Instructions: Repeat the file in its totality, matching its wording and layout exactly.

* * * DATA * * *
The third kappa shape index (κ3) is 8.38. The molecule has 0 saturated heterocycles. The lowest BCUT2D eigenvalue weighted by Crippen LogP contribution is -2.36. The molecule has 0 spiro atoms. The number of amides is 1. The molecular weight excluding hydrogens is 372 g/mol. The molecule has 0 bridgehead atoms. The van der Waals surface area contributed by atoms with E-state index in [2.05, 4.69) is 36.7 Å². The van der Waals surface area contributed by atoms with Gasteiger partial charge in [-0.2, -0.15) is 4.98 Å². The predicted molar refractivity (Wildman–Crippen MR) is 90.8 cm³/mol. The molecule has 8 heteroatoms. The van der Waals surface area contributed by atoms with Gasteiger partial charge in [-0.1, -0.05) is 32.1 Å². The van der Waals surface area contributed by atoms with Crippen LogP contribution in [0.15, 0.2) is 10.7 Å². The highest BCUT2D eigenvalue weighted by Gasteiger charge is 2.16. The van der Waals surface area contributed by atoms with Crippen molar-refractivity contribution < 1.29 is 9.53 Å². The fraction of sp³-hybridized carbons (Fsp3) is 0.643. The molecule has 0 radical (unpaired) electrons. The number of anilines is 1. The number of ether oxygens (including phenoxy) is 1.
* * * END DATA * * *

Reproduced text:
The third kappa shape index (κ3) is 8.38. The molecule has 0 saturated heterocycles. The lowest BCUT2D eigenvalue weighted by Crippen LogP contribution is -2.36. The molecule has 0 spiro atoms. The number of amides is 1. The molecular weight excluding hydrogens is 372 g/mol. The molecule has 0 bridgehead atoms. The van der Waals surface area contributed by atoms with E-state index in [2.05, 4.69) is 36.7 Å². The van der Waals surface area contributed by atoms with Gasteiger partial charge in [-0.2, -0.15) is 4.98 Å². The predicted molar refractivity (Wildman–Crippen MR) is 90.8 cm³/mol. The molecule has 8 heteroatoms. The van der Waals surface area contributed by atoms with Gasteiger partial charge in [-0.1, -0.05) is 32.1 Å². The van der Waals surface area contributed by atoms with Crippen LogP contribution in [0.15, 0.2) is 10.7 Å². The highest BCUT2D eigenvalue weighted by Gasteiger charge is 2.16. The van der Waals surface area contributed by atoms with Crippen molar-refractivity contribution < 1.29 is 9.53 Å². The fraction of sp³-hybridized carbons (Fsp3) is 0.643. The molecule has 0 radical (unpaired) electrons. The number of anilines is 1. The number of ether oxygens (including phenoxy) is 1.